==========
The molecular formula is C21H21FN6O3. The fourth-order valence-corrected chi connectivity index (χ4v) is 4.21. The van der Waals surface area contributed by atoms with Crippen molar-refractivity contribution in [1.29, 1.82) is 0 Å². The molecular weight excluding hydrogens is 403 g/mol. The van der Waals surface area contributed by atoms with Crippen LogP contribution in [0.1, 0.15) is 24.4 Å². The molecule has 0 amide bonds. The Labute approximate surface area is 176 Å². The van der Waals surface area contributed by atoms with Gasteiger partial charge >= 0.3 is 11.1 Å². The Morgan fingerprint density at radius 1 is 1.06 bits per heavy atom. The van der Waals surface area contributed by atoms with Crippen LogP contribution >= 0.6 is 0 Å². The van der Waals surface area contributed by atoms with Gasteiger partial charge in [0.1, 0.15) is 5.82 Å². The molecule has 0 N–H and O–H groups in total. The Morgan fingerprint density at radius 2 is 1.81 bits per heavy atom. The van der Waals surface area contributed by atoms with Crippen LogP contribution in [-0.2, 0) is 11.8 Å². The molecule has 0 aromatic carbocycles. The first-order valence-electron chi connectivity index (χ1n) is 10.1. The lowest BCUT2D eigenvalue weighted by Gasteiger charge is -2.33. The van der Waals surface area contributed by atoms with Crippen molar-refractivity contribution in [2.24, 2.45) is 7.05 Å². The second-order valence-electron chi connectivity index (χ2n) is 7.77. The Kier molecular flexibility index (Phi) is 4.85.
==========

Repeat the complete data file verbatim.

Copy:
The molecular formula is C21H21FN6O3. The fourth-order valence-corrected chi connectivity index (χ4v) is 4.21. The van der Waals surface area contributed by atoms with Crippen molar-refractivity contribution in [1.29, 1.82) is 0 Å². The molecular weight excluding hydrogens is 403 g/mol. The van der Waals surface area contributed by atoms with Crippen LogP contribution in [0.1, 0.15) is 24.4 Å². The molecule has 0 amide bonds. The Labute approximate surface area is 176 Å². The van der Waals surface area contributed by atoms with Gasteiger partial charge >= 0.3 is 11.1 Å². The Morgan fingerprint density at radius 1 is 1.06 bits per heavy atom. The van der Waals surface area contributed by atoms with Crippen LogP contribution >= 0.6 is 0 Å². The van der Waals surface area contributed by atoms with Gasteiger partial charge in [0.1, 0.15) is 5.82 Å². The molecule has 0 N–H and O–H groups in total. The Morgan fingerprint density at radius 2 is 1.81 bits per heavy atom. The van der Waals surface area contributed by atoms with Crippen LogP contribution in [-0.2, 0) is 11.8 Å². The molecule has 0 aromatic carbocycles. The first-order valence-electron chi connectivity index (χ1n) is 10.1. The lowest BCUT2D eigenvalue weighted by Gasteiger charge is -2.33. The van der Waals surface area contributed by atoms with Crippen molar-refractivity contribution in [2.24, 2.45) is 7.05 Å². The second-order valence-electron chi connectivity index (χ2n) is 7.77. The Kier molecular flexibility index (Phi) is 4.85.